Lawyer Gavin D’Amato is in his office discussing a divorce case with a client. Noticing the man’s determination to divorce his wife, Gavin decides to tell him the story of one of his clients, a personal friend of his.
17 years earlier, Oliver Rose, a student at Harvard Law School, meets Barbara at an auction, where they bid on the same antique. Oliver chats Barbara up and they become friends. When Barbara misses her ferry home, the two end up spending the night together at a local hotel. Eventually the two marry and have two children, Josh and Carolyn. Over the years, the Roses grow richer, and Barbara finds an old mansion whose owner has recently died, purchases it and devotes her time to making a home there.
However, cracks seem to be forming in the family as they both begin to disapprove to how they raise their two children as Barbara feels that spoiling Josh and Carolyn with candy is a good thing which that she never had growing up from her own parents. As a result, both Josh and Carolyn become very obese at a young age, and do not try to lose weight until they graduate from high school and begin to attend college. As Oliver becomes a successful partner in his law firm, Barbara, who was a doting and loving wife early in the marriage, appears to grow restless in her life with Oliver, and begins to dislike him immensely.
Oliver, for his part, cannot understand what he has done to earn Barbara’s growing contempt, despite his controlling, self-centered, and generally dismissive behavior toward her. When Oliver believes he is suffering a heart attack, (actually a hiatal hernia) the day after an argument, Barbara (after her initial shock and concern) realizes she felt a sense of relief that he might be dead. She tells him so, adding that she no longer loves him and wants a divorce and Oliver accepts. Feeling that it might not be wise to represent himself, Oliver hires Gavin as his legal counsel on a retainer.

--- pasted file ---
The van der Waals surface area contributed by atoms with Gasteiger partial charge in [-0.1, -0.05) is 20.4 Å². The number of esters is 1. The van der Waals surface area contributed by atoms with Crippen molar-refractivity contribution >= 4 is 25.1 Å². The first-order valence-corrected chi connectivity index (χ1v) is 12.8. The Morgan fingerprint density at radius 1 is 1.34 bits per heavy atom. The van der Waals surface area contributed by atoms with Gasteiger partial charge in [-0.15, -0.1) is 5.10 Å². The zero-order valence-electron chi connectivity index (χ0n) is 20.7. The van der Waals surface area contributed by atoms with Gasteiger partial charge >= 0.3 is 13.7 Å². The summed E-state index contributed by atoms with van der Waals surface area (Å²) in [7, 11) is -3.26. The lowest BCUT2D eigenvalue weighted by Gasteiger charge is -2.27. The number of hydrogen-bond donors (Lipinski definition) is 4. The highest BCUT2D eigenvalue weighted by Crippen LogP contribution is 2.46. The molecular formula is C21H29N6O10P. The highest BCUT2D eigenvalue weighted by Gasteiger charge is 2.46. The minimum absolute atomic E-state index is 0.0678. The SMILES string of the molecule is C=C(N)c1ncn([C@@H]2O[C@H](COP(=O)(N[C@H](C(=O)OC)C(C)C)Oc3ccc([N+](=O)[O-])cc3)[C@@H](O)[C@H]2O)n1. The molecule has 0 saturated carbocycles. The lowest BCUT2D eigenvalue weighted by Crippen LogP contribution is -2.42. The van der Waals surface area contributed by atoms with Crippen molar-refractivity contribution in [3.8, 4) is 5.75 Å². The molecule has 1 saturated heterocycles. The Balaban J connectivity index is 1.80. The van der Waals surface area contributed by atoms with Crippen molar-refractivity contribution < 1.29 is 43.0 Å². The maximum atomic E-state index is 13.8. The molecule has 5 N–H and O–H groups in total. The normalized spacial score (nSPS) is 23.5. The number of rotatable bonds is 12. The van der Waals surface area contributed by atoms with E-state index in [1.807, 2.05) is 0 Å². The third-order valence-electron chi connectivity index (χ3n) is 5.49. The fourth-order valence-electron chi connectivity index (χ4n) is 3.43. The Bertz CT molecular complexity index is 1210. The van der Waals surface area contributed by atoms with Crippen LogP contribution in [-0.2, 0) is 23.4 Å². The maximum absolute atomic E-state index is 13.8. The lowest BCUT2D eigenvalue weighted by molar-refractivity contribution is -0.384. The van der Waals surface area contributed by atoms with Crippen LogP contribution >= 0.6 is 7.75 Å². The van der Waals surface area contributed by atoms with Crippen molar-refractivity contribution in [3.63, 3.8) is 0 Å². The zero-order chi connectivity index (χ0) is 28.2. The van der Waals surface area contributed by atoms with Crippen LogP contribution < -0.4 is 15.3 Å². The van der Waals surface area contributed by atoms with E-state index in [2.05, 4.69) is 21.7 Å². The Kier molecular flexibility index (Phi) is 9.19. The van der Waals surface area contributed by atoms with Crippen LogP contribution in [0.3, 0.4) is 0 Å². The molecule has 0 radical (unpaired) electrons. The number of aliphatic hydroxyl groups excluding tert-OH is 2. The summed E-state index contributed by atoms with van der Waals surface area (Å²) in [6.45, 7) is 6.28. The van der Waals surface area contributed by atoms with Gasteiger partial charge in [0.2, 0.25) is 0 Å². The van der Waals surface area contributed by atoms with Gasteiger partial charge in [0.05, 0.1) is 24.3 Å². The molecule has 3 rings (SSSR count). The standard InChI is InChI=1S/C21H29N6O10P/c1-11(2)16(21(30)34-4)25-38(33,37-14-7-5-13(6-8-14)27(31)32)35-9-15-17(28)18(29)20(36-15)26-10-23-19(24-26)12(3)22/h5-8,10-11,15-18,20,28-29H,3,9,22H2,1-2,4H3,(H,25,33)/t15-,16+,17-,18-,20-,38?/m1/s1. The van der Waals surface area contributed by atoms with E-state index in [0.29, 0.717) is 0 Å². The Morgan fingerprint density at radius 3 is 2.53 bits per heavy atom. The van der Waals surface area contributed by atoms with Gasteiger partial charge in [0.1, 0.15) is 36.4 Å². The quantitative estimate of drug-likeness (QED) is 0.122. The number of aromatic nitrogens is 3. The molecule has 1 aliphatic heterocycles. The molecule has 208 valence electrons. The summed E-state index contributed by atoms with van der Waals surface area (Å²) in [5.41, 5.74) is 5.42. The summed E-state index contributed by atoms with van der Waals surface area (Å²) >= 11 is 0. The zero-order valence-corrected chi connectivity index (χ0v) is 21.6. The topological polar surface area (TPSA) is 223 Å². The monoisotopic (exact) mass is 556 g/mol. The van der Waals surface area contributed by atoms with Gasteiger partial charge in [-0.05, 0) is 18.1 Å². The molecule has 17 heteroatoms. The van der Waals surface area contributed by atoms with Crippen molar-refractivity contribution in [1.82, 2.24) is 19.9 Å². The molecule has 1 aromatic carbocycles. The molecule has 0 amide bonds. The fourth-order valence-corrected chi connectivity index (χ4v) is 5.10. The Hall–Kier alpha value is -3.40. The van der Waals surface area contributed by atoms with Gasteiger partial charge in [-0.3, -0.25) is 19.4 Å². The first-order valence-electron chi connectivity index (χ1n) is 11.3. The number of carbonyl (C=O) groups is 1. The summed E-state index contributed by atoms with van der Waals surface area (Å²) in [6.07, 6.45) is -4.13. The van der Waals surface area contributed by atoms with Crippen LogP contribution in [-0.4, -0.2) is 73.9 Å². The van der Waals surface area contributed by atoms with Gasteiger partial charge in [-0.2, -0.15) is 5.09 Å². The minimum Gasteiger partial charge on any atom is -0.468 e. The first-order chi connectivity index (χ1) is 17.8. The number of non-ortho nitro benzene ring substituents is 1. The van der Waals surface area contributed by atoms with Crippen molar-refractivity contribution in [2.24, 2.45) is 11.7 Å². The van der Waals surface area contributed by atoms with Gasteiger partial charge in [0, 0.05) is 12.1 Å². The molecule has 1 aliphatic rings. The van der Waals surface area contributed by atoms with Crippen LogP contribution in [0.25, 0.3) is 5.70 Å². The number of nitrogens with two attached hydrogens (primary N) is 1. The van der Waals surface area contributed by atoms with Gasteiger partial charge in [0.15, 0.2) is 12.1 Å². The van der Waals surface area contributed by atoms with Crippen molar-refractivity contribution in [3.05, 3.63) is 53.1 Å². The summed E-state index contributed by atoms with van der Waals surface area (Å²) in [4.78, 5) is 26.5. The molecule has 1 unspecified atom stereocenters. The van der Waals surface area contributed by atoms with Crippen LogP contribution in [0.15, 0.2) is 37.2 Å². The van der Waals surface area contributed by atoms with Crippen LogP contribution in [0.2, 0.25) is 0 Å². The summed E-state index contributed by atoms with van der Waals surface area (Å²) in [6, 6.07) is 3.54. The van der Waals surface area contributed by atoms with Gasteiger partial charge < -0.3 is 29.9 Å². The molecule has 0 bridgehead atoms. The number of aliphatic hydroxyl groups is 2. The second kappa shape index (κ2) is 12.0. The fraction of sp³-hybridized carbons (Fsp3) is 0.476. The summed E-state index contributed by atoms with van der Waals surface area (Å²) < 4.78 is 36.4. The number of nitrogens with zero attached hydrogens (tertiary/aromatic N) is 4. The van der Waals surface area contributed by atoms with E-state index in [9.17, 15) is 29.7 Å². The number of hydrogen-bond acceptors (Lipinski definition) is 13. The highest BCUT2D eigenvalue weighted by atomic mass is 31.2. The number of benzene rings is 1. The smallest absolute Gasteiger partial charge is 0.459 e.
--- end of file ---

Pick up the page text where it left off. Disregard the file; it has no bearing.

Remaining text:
Tension arises between Oliver and Barbara during negotiations when it becomes clear that she wants the house and everything in it. When Barbara’s lawyer uses Oliver’s final love note to her (which he had written in the hospital) as leverage against him in their legal battle, she refuses to back down. Barbara initially throws Oliver out of the house, but he moves back in after discovering a loophole in the divorce that allows him to stay until their divorce is finalized. As a result, Barbara immediately begins plotting to remove Oliver herself, even going as far as trying to seduce Oliver’s lawyer Gavin into siding with her instead.
The War of the Roses is a 1989 American black comedy film based upon the 1981 novel The War of the Roses by Warren Adler. The film follows a wealthy couple with a seemingly perfect marriage. When their marriage begins to fall apart, material possessions become the center of an outrageous and bitter divorce battle.
This is the third film to co-star Michael Douglas, Kathleen Turner, and Danny DeVito, after Romancing the Stone and its sequel, The Jewel of the Nile. DeVito directed the film, which also had producer James L. Brooks and actor Dan Castellaneta working on a project outside of The Simpsons. The opening title sequence was created by Saul Bass. In both the novel and the film, the married couple’s family name is Rose, and the title is an allusion to the battles between the Houses of York and Lancaster at the end of the Middle Ages.
The War of the Roses (1989)
Directed by: Danny DeVito
Starring: Michael Douglas, Kathleen Turner, Danny DeVito, Marianne Sägebrecht, Sean Astin, Heather Fairfield, Peter Donat, Dan Castellaneta, Gloria Cromwell
Screenplay by: Michael J. Leeson
Production Design by: Ida Random
Cinematography by: Stephen H. Burum
Film Editing by: Lynzee Klingman
Costume Design by: Gloria Gresham
Set Decoration by: Anne D. McCulley
Art Direction by: Mark W. Mansbridge
Music by: David Newman
Distributed by: 20th Century Fox
Release Date: December 8, 1989